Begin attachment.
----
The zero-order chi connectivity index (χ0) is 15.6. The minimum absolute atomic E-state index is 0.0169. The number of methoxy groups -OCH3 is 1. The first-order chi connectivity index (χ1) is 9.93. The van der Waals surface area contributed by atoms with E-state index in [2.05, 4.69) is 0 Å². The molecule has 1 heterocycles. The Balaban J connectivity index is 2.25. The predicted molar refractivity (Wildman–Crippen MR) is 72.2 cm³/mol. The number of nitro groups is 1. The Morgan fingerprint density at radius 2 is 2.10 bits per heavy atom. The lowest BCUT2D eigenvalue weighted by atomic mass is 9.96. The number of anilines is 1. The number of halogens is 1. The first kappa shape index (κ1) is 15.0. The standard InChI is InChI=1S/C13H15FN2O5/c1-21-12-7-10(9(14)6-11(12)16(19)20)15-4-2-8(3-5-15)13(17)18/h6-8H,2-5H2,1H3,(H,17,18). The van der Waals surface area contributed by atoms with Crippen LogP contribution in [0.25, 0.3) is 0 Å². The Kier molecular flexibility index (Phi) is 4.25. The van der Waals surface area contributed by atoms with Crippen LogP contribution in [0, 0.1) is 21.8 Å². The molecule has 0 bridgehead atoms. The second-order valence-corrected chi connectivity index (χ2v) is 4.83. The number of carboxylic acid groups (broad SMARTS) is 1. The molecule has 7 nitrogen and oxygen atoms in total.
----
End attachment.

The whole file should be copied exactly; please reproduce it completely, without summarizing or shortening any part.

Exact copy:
The zero-order chi connectivity index (χ0) is 15.6. The minimum absolute atomic E-state index is 0.0169. The number of methoxy groups -OCH3 is 1. The first-order chi connectivity index (χ1) is 9.93. The van der Waals surface area contributed by atoms with E-state index in [2.05, 4.69) is 0 Å². The molecule has 1 heterocycles. The Balaban J connectivity index is 2.25. The predicted molar refractivity (Wildman–Crippen MR) is 72.2 cm³/mol. The number of nitro groups is 1. The Morgan fingerprint density at radius 2 is 2.10 bits per heavy atom. The lowest BCUT2D eigenvalue weighted by atomic mass is 9.96. The number of anilines is 1. The number of halogens is 1. The first kappa shape index (κ1) is 15.0. The standard InChI is InChI=1S/C13H15FN2O5/c1-21-12-7-10(9(14)6-11(12)16(19)20)15-4-2-8(3-5-15)13(17)18/h6-8H,2-5H2,1H3,(H,17,18). The van der Waals surface area contributed by atoms with Crippen LogP contribution in [0.25, 0.3) is 0 Å². The Kier molecular flexibility index (Phi) is 4.25. The van der Waals surface area contributed by atoms with Crippen LogP contribution in [0, 0.1) is 21.8 Å². The molecule has 0 bridgehead atoms. The second-order valence-corrected chi connectivity index (χ2v) is 4.83. The number of carboxylic acid groups (broad SMARTS) is 1. The molecule has 7 nitrogen and oxygen atoms in total.